Mental Struggles in Appalachia

When I was in middle school, I began to notice that I was “not okay.” I was struggling with anxiety and depression; however, I did not know those names then, and it terrified me. How could my brain deceive me like this? Am I the only one feeling like this? Why do the people in my hometown belittle people like me?

How is mental health in Appalachia different than in other regions within the U.S? Eight percent of the U.S. (or 24.9 million people) lives in the Appalachian Region, but the average resident typically reports to be mentally unhealthy 14% more often than the average American. One cause of the higher percentage is that mental health has been taken less seriously due to the lack of education on it and because most Appalachians value being independent. This feeling or need to be independent stems from having fewer financial resources, so all too often, people lack access to quality medical care. This can be detrimental to some because it keeps some people from asking for help even when they desperately need it.

Mental health and therapy have always been a part of my life, whether it was noticeable or not. For instance, after my parent’s divorce, when I was in the 2nd grade, I had a court-appointed therapist. Unfortunately, this arrangement was not as beneficial as it was intended because I did not have a basic understanding of what was going on at the time. I have had a handful of therapists throughout my 21 years, and I have learned that not only do you have to want the therapy, but you also need to feel comfortable with your therapist. Not every therapist will work well with each client, and that is okay.

Other reasons for increased issues with mental health disorders in the region include financial stress. People in the Appalachian region’s economically distressed counties are 14% more likely to commit suicide than those in non-distressed counties. These distressed counties are mostly in central Appalachia, such as the Virginia county where I grew up that borders Kentucky and Tennessee. Also, as mentioned before, the lack of education about mental health along with having few resources to access quality care means that young Appalachians who have mental illnesses do not feel welcomed or like they belong. So they either think of leaving or find their way out by other means—sometimes by adding to the percentage of those who have taken their own lives.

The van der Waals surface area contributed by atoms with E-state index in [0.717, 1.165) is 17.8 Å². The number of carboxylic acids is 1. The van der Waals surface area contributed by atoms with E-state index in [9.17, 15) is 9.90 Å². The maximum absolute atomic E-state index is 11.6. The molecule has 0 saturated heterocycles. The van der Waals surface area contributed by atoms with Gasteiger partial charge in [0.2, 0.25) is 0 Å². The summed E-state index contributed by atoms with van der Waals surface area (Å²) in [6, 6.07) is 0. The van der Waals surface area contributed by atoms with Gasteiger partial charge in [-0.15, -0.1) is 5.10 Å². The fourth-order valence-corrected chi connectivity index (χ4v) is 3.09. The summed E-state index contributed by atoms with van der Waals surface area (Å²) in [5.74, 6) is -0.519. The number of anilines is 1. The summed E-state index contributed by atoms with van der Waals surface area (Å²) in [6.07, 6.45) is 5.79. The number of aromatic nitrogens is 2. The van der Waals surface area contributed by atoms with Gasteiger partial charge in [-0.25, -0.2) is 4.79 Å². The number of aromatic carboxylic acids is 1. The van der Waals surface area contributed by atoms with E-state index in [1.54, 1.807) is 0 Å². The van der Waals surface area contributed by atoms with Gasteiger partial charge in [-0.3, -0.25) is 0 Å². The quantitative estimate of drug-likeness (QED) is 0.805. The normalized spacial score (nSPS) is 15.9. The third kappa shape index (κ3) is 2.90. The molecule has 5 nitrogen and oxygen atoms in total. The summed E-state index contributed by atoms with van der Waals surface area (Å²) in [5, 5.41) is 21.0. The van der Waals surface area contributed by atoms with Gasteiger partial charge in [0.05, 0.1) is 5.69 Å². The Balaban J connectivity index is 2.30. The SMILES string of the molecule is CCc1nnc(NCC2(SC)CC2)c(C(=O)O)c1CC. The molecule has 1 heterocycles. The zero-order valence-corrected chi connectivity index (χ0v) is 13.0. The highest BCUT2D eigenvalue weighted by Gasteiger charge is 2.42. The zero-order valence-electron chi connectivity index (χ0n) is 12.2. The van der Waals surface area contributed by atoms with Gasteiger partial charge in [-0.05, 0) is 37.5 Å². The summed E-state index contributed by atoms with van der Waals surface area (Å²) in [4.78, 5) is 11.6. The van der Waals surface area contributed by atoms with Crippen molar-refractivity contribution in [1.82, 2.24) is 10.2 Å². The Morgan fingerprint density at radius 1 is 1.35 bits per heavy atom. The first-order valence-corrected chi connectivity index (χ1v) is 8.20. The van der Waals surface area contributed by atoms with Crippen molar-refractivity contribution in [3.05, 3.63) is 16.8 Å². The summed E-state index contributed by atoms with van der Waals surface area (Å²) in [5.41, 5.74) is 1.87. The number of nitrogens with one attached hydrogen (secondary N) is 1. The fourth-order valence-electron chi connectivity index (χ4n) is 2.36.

I have known many people who share these thoughts. When I was in middle school, I would end up in situations where I would have to talk to friends going through this. This was not healthy for me as well because it would drain me emotionally. Eventually, they were able to get the help that they need.

As mentioned before, many Appalachians really hate asking for help because they seemingly find themselves having to do everything for themselves. For example, many people in my family or close friends to my family will try every at home remedy they can before even considering going to see a health-care professional. This self-dependence makes it hard to admit they might need professional help, so many of us end up relying on advice from our family and friends. The issue here is how the lack of knowledge in the area about current mental-health thinking means that uninformed people do not always know what they are talking about, which could potentially create tension for those wrestling with mental illness and their loved ones.

Growing up, I was always really aware of mental health. My mom has bipolar, and anytime I had questions she would answer as well as she could. But like many places throughout the Appalachian region, my hometown does not prioritize or understand mental health to the extent that they should—especially the medical professionals. I mentioned this because the ones that I have experience with typically medicate people before having full evaluations of what they might be struggling with. Doing so can make people they treat feel small, like they are failures, when in reality it is the system failing them.

What can we do to fix this problem? In the Appalachian region, we should advocate for more mental health resources that are accessible and affordable, and for professional who have at least a basic sense of the region’s culture and how that may affect health. We can start by continuing to spread awareness with the intent to make it normal for people to seek out help and to freely express how they feel. This awareness needs to start when we are young though, so schools should add this education into the curriculum. Finally, through this awareness and education, we can help lift each other up and create a space and understanding for the generations to come.

For an introduction to the health disparities and bright spots in Appalachia, interested readers can consult Creating a Culture of Health in Appalachia (

Article Written by Erika Wilson